, ,

Should we return the Statue of Liberty to France?  We don’t seem interested in using it or what it stands for lately.

According to the National Park service:

What does the torch represent? The torch is a symbol of enlightenment. The Statue of Liberty’s torch lights the way to freedom showing us the path to Liberty. Even the Statue’s official name represents her most important symbol “Liberty Enlightening the World”.

(Source: Click here)

Of course, I’m asking a ridiculous question in order to talk about an important issue – immigration.

Immigration has been a divisive issue since people started coming to this continent from other continents – whether by choice or by force.

Over the decades different groups of people have been looked down upon and degraded because of where they are from, what language they spoke, what they looked like, and what they believed.  And yet, people still come.

One of the reasons they keep coming is the hope for a better life that is expressed in the sonnet that has been associated with the Statue of Liberty:

Not like the brazen giant of Greek fame,
With conquering limbs astride from land to land;
Here at our sea-washed, sunset gates shall stand
A mighty woman with a torch, whose flame
Is the imprisoned lightning, and her name
MOTHER OF EXILES. From her beacon-hand
Glows world-wide welcome; her mild eyes command
The air-bridged harbor that twin cities frame.

“Keep, ancient lands, your storied pomp!” cries she
With silent lips. “Give me your tired, your poor,
Your huddled masses yearning to breathe free,
The wretched refuse of your teeming shore.
Send these, the homeless, tempest-tost to me,
I lift my lamp beside the golden door!”

(Source: Click here)

What does it mean to give us “your tired, your poor, your huddled masses yearning to breathe free.  The wretched refuse of your teeming shore.  Send these, the homeless, tempest-tost to me.”  This is an important question in the current immigration debate.  We hear some make the arguments that we only want wealthy, successful, and well-educated people.  Yet, how does that match up with the sonnet?  Of course the sonnet isn’t the law of the land.  And neither is the Statue of Liberty for that matter.  But it is symbolic of what we supposedly stand for.

So what about illegal immigration.  Let’s get right to it.  I don’t need to rehash all the arguments that have been made about illegal immigration.  You’ve heard and read many of them and may have even used them in arguments about immigration.

I know that facts don’t persuade people anymore, but just in case you actually care about the numbers of illegal immigrants in the country and where they are from, you can read the Pew Research information from last year.  http://www.pewresearch.org/fact-tank/2017/04/27/5-facts-about-illegal-immigration-in-the-u-s/ It’s got lot’s of good information about how illegal immigration is changing in the US.

If facts aren’t your thing, then maybe you’ll consider stories.  The BBC ran a pretty good eight minute video on the consequences of the recent immigration enforcement.  You can watch it here.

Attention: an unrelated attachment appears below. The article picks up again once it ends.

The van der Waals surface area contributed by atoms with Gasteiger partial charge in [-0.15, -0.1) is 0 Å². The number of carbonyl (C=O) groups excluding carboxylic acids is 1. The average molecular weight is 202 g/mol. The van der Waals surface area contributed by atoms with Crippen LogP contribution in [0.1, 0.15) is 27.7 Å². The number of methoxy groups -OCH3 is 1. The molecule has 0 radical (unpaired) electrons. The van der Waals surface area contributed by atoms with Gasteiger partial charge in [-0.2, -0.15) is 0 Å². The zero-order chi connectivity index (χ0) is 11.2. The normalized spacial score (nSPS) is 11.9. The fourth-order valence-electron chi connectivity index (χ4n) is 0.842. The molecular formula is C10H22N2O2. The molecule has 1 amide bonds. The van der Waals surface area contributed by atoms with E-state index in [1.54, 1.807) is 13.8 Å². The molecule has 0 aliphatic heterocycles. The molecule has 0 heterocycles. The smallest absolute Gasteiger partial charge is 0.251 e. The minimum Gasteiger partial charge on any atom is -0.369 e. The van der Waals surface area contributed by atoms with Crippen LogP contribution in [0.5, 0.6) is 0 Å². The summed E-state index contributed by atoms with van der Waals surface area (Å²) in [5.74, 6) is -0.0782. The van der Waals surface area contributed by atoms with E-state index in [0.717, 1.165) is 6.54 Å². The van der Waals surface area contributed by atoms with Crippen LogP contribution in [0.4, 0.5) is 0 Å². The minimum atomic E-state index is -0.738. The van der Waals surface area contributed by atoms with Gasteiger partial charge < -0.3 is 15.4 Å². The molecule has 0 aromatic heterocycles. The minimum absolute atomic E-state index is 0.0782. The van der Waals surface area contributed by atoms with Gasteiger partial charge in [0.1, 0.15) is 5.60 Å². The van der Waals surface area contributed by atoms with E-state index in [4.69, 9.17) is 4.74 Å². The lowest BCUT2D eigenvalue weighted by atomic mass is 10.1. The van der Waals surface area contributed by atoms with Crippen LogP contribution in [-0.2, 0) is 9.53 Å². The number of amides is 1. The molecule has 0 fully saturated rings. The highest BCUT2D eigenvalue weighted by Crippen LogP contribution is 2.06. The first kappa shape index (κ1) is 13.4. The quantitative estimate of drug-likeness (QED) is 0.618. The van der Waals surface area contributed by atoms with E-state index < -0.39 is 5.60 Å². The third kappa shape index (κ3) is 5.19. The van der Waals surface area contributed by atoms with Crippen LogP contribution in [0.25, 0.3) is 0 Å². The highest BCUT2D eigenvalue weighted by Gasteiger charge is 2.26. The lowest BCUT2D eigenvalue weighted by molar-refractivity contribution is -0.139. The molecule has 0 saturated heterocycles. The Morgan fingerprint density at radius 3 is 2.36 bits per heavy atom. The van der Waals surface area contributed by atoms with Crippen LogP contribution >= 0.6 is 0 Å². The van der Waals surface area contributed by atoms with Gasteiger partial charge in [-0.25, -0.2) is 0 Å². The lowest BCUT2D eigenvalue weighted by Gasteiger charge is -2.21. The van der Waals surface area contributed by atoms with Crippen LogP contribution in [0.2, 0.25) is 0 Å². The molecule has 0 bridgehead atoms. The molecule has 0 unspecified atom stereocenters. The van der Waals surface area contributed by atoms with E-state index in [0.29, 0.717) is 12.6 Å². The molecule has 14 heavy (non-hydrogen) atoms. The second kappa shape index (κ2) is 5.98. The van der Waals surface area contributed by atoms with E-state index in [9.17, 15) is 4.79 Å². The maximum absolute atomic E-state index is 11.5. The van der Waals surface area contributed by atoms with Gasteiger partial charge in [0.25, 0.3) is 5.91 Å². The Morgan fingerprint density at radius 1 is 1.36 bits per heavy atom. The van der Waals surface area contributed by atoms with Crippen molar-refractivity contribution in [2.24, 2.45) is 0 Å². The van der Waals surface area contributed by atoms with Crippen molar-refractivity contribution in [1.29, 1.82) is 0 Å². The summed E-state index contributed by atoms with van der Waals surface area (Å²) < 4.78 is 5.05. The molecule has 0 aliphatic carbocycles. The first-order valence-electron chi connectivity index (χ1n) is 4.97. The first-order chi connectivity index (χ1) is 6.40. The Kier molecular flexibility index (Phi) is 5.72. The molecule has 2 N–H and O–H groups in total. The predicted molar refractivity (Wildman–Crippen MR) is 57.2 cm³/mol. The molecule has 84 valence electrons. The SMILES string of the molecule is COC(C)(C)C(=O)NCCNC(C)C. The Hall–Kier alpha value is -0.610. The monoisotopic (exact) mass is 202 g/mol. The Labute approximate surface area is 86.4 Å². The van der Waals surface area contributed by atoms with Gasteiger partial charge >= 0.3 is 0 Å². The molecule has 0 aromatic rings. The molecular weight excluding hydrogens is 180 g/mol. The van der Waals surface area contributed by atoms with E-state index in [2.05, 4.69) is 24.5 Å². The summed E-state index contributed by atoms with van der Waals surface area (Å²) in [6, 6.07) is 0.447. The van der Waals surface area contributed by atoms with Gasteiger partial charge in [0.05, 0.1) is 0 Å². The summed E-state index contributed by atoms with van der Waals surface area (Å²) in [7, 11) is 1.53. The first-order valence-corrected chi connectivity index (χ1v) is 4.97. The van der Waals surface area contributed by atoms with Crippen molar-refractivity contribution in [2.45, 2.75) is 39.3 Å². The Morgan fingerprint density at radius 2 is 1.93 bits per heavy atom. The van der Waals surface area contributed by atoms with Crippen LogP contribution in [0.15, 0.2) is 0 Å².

I don’t pretend to have the answer to illegal immigration.  I see it as very complex.  It’s not a cut and dry issue for me.  It’s not just an issue of someone breaking the law, so send them back.  If you read the Pew findings, the obvious question will be – send them back where?  For many illegal immigrants, they don’t have a home anywhere else.  There isn’t a home or family just waiting for them.  Are we going to deport people to places they know nothing about?  Are we going to send people into homelessness and destitution, to places that persecute people because of religion and political identity?  Is that what our we are about?

Should we replace the Statue of Liberty and the sonnet associated with it with something else – a guy carrying a sign that says “Keep Out!”

Maybe I’m confusing things though.  Those that are opposed to illegal immigration aren’t claiming to be against all immigration – but rather that the rules be followed to enter the country.  I think there is some truth in this.  Yet, we have a problem.  We have millions of people who have entered the country illegally.  What do we do with them?  The short answer is I don’t know.

The longer answer is that if we attempt to deal with immigration as a separate concern, apart from any other issue, we will fail.  Immigration isn’t a stand alone issue.  No issue is stand alone.  It’s complex and deals with people and their lives.  While I don’t have political solution to this, I do know this much – we are called to welcome the stranger, to offer hospitality.  To be Christ’s presence in their lives.  To proclaim good news to the poor, the homeless, the lost, the widow, the orphan – the very people the sonnet offer a welcome to and call out to come to these shores for a better opportunity.

Give me your tired, your poor,
Your huddled masses yearning to breathe free,
The wretched refuse of your teeming shore.
Send these, the homeless, tempest-tost to me,

If we aren’t careful, the sonnet will be meaningless because of our own doing.